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Spotlight on Hidden Physicists
Sam Montgomery, Sigma Pi Sigma, New Mexico Institute of Mining and Technology Chapter, 2016
I didn’t gravitate toward physics until slightly later in my academic life. In fact, the first physics class I ever took was in college! My initial scholarly hopes and dreams lay in the Earth sciences, which tempted me with their flashy rocks and field-trip-heavy curricula. However, what physics presented was an opportunity to participate in cutting-edge research in fields like astronomy, atmospheric science, materials engineering, and Earth science. Physics opened up a Safari Zone of exciting possibilities, and I just had to get in on the action.
Being active in research during my time as an undergraduate at New Mexico Tech kept me enthusiastic about completing the grueling coursework. Over the years I was involved in research projects ranging from imaging ionized hydrogen near supermassive black holes to modeling brain rhythms present in Alzheimer’s disease. One summer I interned with the American Physical Society’s education and diversity department. The colorful plumage of possibilities I had hoped to achieve in physics seemed to be doable.
After graduating with my bachelor’s degree, I got a job as a technician at a smell-recognition lab in Duke University’s Department of Neurobiology. The scholastic adaptability I had inherited as a physicist equipped me with the confidence and skill set to integrate into my new laboratory setting. Coming to work every day where I was part of a productive scientific community was fantastic, and it really filled me with a sense of accomplishment. However, over time I realized that even with this achievement I was missing that feeling of fulfillment. I was very satisfied with what I had accomplished as a scientist, and it was time to start exploring the other dimensions of myself.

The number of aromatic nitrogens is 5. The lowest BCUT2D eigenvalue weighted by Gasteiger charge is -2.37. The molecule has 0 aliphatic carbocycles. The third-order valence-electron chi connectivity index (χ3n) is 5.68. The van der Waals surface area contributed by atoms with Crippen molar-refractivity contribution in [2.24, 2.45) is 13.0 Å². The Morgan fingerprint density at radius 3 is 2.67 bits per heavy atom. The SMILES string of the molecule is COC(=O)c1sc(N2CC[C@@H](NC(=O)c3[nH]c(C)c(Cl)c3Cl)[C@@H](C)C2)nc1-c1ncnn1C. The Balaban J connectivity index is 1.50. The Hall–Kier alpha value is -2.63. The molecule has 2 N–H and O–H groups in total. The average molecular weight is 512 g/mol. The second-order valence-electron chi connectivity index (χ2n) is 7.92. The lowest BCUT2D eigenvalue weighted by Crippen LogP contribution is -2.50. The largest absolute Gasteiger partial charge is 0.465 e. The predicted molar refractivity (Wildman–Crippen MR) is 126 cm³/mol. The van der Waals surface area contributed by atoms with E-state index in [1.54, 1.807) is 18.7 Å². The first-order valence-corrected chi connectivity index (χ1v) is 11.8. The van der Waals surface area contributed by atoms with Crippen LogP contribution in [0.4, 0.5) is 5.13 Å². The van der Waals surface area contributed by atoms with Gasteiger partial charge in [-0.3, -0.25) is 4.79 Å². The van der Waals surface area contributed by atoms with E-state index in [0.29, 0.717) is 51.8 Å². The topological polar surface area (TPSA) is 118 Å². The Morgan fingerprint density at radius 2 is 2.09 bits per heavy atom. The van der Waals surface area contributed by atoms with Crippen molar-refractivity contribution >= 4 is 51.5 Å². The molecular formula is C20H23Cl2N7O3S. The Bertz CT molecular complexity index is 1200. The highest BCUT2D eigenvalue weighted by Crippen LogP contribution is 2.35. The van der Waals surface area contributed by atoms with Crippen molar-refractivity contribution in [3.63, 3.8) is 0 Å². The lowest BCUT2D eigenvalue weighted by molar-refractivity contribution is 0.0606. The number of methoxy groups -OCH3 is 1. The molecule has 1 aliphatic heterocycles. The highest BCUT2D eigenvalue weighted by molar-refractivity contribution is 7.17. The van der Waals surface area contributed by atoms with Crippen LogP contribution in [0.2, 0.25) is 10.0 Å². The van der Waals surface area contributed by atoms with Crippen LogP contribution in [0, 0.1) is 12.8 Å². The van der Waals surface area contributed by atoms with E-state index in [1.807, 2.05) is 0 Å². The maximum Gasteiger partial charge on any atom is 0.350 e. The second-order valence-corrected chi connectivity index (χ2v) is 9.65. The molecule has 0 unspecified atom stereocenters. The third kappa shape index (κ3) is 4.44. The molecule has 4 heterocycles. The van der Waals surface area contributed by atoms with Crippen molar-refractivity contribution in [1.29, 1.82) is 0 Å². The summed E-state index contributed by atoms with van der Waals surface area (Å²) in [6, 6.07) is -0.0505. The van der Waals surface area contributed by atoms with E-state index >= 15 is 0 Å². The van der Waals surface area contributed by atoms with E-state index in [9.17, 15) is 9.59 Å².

My passion for baking developed at home. From an early age, I remember helping my mom bake scones for breakfast on the weekends. Today I’m in charge of baking Duffeyrolls at Duffeyroll Cafe and Bakery in Denver. Duffeyrolls are flakey and extravagant cinnamon rolls that are renowned across Colorado. Each morning I bake hundreds of Duffeyrolls. I’ve been an at-home baker for so long that I’m excited to be working in a real bakery! It’s very fulfilling to spend a morning preparing delicious treats that you know will make other people happy.
Similarities between physicists and bakers may seem scarce at first glance, but I’ve found that the professions use some similar skills. As a physicist, I honed my eye for detail and developed an aptitude for quantitative reasoning, both of which are needed to be a strong baker. Bakers make precise measurements, exercise problem solving, and are awake at all hours of the night, so having a physics degree in my repertoire prepared me beautifully. Rolling pins, dough pullers, and buckets of flour now fill a workspace that had previously been cluttered with circuit boards, voltmeters, and mice brains.
The biggest challenge of becoming a baker has been completely revamping my sleep schedule. Most shifts start at 2 a.m., and the next several hours are spent doing very physically demanding work. It’s a small space, so when the store is busy and all of my coworkers are running around tending to orders, things can get a little hectic. While this can cause a bit of stress, it also gives me the opportunity to adapt to the fast-paced habitat of the culinary world. Of course, COVID-19 arrived with its own entourage of challenges this year. At work its imprint is undeniable, with everyone wearing masks, social distancing, and dealing with the current unpredictable business climate.
Now on any given day if you were to come to my home you would likely find me baking some baguettes or maybe one of my signature dessert tarts! As I move forward with my career as a professional baker, I’m excited to start the next chapter of my story. Although I’ve exchanged my lab coat for an apron, I will always continue to draw upon my background as a physicist.
My advice to aspiring physicists: Strive for multidimensionality in your research and in your life. The universe is unapologetically interdisciplinary, so make sure you have more than just physics in your intellectual tool belt.